Daily Egyptian

The grass isn’t always greener on the other side

By Kayli Plotner

There are several avenues people take when it comes to Black Friday shopping.

There are those who camp out on the concrete for hours in the cold waiting for an iPad. There are those who start at the 6 p.m. sale and stay awake all night long, or those who sleep until 4 a.m. and then spend the entire day in line. But there are also those often forgotten on Black Friday: the people who make the entire day possible.

I spent the first four years of my working life giving up family time to work on Thanksgiving Day at Kmart — yes they are open at 6 a.m. every year — and then turn around and be there at 4:30 a.m. for Black Friday.

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I also spent the last three years of my life at a much more employee-oriented company that has closed on Thanksgiving Day: Menards. Depending on the quality of management you end up with while working at Menards, there are only two potential opinions you will have of that store post-employment: really good, or really really bad.

However, with a new job this year, things were different. For the first time, I had Thanksgiving Day and Black Friday off of work.

That only meant one thing: I was going to join my stepmother and her friends for the biggest shopping day of the year. Being the veteran Black Friday goers that they are, I knew I was in for the full effect.

I kept saying I wanted to see how the other half lives, and I got my share of insight. Ironically enough, my stepmother is an avid Menards shopper, so the majority of her plan of attack consisted of the very items I used to stock.

Now, having seen both sides of the fence, here are the top three reasons why it is better to be working — preferably in the hardware department — than shopping on Black Friday.

1. People. When you have a job in retail, provided you are lucky, your employees become your friends and on some level everyone as a group becomes a family. It’s been almost two years since I saw some of those cart boys, and I got a hug and ‘how ya been’ as we left the store.

The crazy ladies at Kohl’s, on the other hand, watch your back. There’s pushing and shoving, yelling and lines upon lines. No one says excuse me, and no one cares to. Whoever decided those crazy ladies should have access to carts needs to walk in front of them for about five minutes and report on how their heels feel.

I would rather be making $9 an hour showing people where their power drill is than spending hundreds of dollars listening to those same people in line.

2. Lines. I know I am by no means a patient person, but hunkering under blankets on the sidewalk for three hours at the coldest part of the day is the opposite of a fun time for me. The last time I was that cold I was sitting on at the base of a tree waiting for a turkey to walk by; and even then I got bored and took a nap.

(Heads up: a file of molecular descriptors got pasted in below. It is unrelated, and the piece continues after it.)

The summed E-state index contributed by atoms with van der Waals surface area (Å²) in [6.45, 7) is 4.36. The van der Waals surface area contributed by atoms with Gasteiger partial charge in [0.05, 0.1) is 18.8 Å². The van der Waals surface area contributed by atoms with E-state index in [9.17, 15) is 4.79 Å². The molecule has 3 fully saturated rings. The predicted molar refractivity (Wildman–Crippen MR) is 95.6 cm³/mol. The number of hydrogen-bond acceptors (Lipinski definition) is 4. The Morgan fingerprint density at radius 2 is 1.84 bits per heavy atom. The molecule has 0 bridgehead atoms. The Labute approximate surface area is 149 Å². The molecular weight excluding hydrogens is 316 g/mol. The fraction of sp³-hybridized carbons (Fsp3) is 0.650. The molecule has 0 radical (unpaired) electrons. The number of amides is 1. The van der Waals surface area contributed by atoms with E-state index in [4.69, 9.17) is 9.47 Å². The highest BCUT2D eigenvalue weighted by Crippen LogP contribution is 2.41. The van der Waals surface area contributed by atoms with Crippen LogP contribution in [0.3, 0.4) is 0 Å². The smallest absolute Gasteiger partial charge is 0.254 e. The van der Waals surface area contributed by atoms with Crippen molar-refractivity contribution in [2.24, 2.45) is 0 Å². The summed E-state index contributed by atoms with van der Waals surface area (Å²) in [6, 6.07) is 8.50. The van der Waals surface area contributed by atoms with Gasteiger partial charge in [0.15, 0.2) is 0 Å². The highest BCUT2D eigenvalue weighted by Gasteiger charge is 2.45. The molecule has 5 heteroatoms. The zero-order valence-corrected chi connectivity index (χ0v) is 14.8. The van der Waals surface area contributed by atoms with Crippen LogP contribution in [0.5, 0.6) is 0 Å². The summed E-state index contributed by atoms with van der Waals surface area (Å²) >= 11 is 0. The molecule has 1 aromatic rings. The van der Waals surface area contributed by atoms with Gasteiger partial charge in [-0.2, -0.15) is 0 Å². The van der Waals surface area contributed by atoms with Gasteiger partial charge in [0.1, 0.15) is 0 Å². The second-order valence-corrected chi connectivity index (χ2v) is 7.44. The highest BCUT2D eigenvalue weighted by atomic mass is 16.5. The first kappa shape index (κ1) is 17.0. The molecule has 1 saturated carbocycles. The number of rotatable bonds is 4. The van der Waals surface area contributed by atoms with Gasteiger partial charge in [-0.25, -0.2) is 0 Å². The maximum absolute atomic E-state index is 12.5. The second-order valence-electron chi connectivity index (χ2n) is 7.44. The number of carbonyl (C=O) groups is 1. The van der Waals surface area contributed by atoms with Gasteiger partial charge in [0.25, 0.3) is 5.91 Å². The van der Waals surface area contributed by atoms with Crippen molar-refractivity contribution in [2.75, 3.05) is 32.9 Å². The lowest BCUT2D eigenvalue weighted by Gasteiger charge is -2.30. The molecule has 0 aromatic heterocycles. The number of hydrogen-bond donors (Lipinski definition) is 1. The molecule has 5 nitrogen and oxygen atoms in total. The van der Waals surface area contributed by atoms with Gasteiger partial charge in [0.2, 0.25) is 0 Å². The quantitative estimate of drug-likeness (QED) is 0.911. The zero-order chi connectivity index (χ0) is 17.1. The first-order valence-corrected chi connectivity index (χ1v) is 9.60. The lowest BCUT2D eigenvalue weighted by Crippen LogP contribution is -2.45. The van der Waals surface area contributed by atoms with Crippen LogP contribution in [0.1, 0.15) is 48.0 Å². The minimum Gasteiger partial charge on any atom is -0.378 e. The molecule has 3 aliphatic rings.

Naps are not an option when saving your place in line. People literally run to the door, four hours before it opens. I still don’t get it. Having been on the other side of that door, I can promise it is a much nicer environment. Yes, waking up at 5 a.m. to go to work is a pain, but not as painful as your butt will feel after three hours on frozen cement when you’ve lost feeling in all of your toes.

3. Time. For some odd reason this year, Wal-Mart decided to set the trend of sales starting at 8 p.m. Therefore, lines had to start forming no later than 6 p.m. Call me crazy, but that’s dinner time. I can recall as a child, long naps after dinner before shopping, but this year it was simply an all-nighter. According to the veteran shoppers, when one of the items you need is available 10 hours before the other one, shopping all night long is your only option. Being a college student, I am fully accustomed to not sleeping. However, seeing the entire mall bustling at 3 a.m. was a little unsettling. I haven’t been on this earth too long, but I would love to know at what point Americans became so obsessed with the world of retail that it took precedence over sitting across the table from your grandparents.

The fact that Thanksgiving has become nothing more than a precursor for Christmas shopping — and that Christmas is simply about shopping — is just a sad reality.

When you grow up with little to no presents, and then turn around and sell those present for seven years, there is a new perspective on the holidays. Our culture is so wrapped up in the gifts and the deals that we forget why we’re there in the first place.

Even after being a part of the industry for years, I will never understand America’s fascination with the world of retail. There may be thousands of people who are cut out for Black Friday shopping, but I will never be one of them.

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